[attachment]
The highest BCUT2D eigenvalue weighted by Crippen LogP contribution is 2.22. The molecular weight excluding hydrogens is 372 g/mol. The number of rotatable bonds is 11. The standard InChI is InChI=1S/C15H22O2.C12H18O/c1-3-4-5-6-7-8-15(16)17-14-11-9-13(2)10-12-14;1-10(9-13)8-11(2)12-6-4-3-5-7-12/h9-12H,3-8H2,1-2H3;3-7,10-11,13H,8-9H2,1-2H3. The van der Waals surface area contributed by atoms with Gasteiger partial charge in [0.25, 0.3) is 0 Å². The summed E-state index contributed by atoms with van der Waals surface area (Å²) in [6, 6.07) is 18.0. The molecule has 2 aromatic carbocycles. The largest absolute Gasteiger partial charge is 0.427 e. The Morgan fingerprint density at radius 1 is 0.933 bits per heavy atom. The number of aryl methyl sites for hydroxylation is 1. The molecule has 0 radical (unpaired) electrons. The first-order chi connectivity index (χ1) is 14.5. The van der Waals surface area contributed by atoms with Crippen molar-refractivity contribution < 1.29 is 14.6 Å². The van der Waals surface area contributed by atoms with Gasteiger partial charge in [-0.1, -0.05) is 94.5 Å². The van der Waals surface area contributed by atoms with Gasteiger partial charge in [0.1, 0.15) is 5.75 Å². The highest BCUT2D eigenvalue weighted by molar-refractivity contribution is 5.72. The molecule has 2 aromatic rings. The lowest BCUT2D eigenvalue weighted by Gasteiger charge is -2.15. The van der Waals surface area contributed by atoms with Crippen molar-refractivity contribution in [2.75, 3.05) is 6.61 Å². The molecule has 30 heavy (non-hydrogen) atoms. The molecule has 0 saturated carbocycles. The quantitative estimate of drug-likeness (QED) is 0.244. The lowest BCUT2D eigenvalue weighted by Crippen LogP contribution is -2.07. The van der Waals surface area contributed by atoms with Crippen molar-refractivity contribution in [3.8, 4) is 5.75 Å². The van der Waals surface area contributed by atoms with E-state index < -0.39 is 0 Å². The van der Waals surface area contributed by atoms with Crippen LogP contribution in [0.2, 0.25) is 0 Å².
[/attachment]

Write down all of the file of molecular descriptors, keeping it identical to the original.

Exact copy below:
The highest BCUT2D eigenvalue weighted by Crippen LogP contribution is 2.22. The molecular weight excluding hydrogens is 372 g/mol. The number of rotatable bonds is 11. The standard InChI is InChI=1S/C15H22O2.C12H18O/c1-3-4-5-6-7-8-15(16)17-14-11-9-13(2)10-12-14;1-10(9-13)8-11(2)12-6-4-3-5-7-12/h9-12H,3-8H2,1-2H3;3-7,10-11,13H,8-9H2,1-2H3. The van der Waals surface area contributed by atoms with Gasteiger partial charge in [0.25, 0.3) is 0 Å². The summed E-state index contributed by atoms with van der Waals surface area (Å²) in [6, 6.07) is 18.0. The molecule has 2 aromatic carbocycles. The largest absolute Gasteiger partial charge is 0.427 e. The Morgan fingerprint density at radius 1 is 0.933 bits per heavy atom. The number of aryl methyl sites for hydroxylation is 1. The molecule has 0 radical (unpaired) electrons. The first-order chi connectivity index (χ1) is 14.5. The van der Waals surface area contributed by atoms with Crippen molar-refractivity contribution < 1.29 is 14.6 Å². The van der Waals surface area contributed by atoms with Gasteiger partial charge in [-0.1, -0.05) is 94.5 Å². The van der Waals surface area contributed by atoms with Gasteiger partial charge in [0.1, 0.15) is 5.75 Å². The highest BCUT2D eigenvalue weighted by molar-refractivity contribution is 5.72. The molecule has 2 aromatic rings. The lowest BCUT2D eigenvalue weighted by Gasteiger charge is -2.15. The van der Waals surface area contributed by atoms with Crippen molar-refractivity contribution in [2.75, 3.05) is 6.61 Å². The molecule has 30 heavy (non-hydrogen) atoms. The molecule has 0 saturated carbocycles. The quantitative estimate of drug-likeness (QED) is 0.244. The lowest BCUT2D eigenvalue weighted by Crippen LogP contribution is -2.07. The van der Waals surface area contributed by atoms with Crippen molar-refractivity contribution in [3.8, 4) is 5.75 Å². The van der Waals surface area contributed by atoms with E-state index < -0.39 is 0 Å². The van der Waals surface area contributed by atoms with Crippen LogP contribution in [0.2, 0.25) is 0 Å².